Cigarette smuggling... counterfeiting of euro coins... evasion of import duties on shoes and clothes... subsidies for growing oranges on farms that don't exist — all are examples of fraud that cost European taxpayers money.
The main EU body for combating these activities is the European Anti-Fraud Office (OLAF).
National customs authorities, both inside and outside the EU, carry out regular joint operations with OLAF (and other EU agencies) to stop smuggling and fraud in certain high-risk areas and on identified routes.
One example was in October 2014, when over 1.2 million counterfeit goods and 130 million cigarettes were seized in an international customs operation. The operation, code-named REPLICA, targeted the import of counterfeit goods including cigarettes, perfumes, car and bicycle spare parts, toys, fashion accessories and electric devices by sea.
Avoidance of excise and customs duties on cigarettes - generally by smuggling - is one of the major types of fraud in the EU. OLAF receives notifications from its partner agencies about suspicious movements of cargo vessels and cross-checks national intelligence to produce insights into smuggling methods.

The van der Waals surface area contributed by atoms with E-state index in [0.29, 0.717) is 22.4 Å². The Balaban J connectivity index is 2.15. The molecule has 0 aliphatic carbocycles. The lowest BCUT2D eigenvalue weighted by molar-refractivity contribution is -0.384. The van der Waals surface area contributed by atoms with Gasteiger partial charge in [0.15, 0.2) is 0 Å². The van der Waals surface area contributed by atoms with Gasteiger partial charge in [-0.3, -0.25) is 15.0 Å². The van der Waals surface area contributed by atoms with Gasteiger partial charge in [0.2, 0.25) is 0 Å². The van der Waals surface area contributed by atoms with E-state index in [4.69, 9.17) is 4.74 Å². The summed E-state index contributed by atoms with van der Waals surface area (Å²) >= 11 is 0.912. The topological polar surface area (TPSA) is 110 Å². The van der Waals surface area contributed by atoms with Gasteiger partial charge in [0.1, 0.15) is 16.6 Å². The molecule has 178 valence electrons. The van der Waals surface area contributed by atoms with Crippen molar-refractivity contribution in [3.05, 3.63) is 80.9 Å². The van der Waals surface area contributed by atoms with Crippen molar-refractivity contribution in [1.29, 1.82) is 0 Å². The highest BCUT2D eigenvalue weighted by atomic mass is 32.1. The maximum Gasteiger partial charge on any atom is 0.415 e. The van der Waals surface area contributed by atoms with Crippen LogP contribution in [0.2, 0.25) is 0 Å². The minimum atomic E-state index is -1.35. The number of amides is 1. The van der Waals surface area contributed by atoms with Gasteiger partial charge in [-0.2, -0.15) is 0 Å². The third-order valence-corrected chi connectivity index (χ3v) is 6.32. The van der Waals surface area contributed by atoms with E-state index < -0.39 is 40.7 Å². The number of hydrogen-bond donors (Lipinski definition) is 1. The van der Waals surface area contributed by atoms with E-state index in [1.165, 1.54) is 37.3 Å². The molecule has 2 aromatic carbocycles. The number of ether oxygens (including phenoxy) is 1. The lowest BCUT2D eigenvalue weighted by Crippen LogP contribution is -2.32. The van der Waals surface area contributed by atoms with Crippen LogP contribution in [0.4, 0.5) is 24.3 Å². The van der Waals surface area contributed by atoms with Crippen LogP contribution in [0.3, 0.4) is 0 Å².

For example, over the period 2012-14, joint OLAF operations tracking vessels with national agencies led to the seizure of:
Counterfeiting of the euro has caused financial damage of at least €500m since the currency was introduced in 2002.
The EU tackles this through:
Action to combat fraud in the EU is still hampered by differences in rules and practices in member countries - which results in differing degrees of protection for public money .
To address these issues, the EU is currently debating a new Directive to protect EU financial interests through criminal law , which would further align the definitions of offences and penalties.
If established, the EPPO should improve the investigation and prosecution of offences affecting the EU budget. The idea is to provide EU-wide enforcement - given the complexity of many types of large-scale fraud, which often involve more than a single country and so go beyond national jurisdiction.
Published in November 2014
This publication is part of the 'European Union explained' series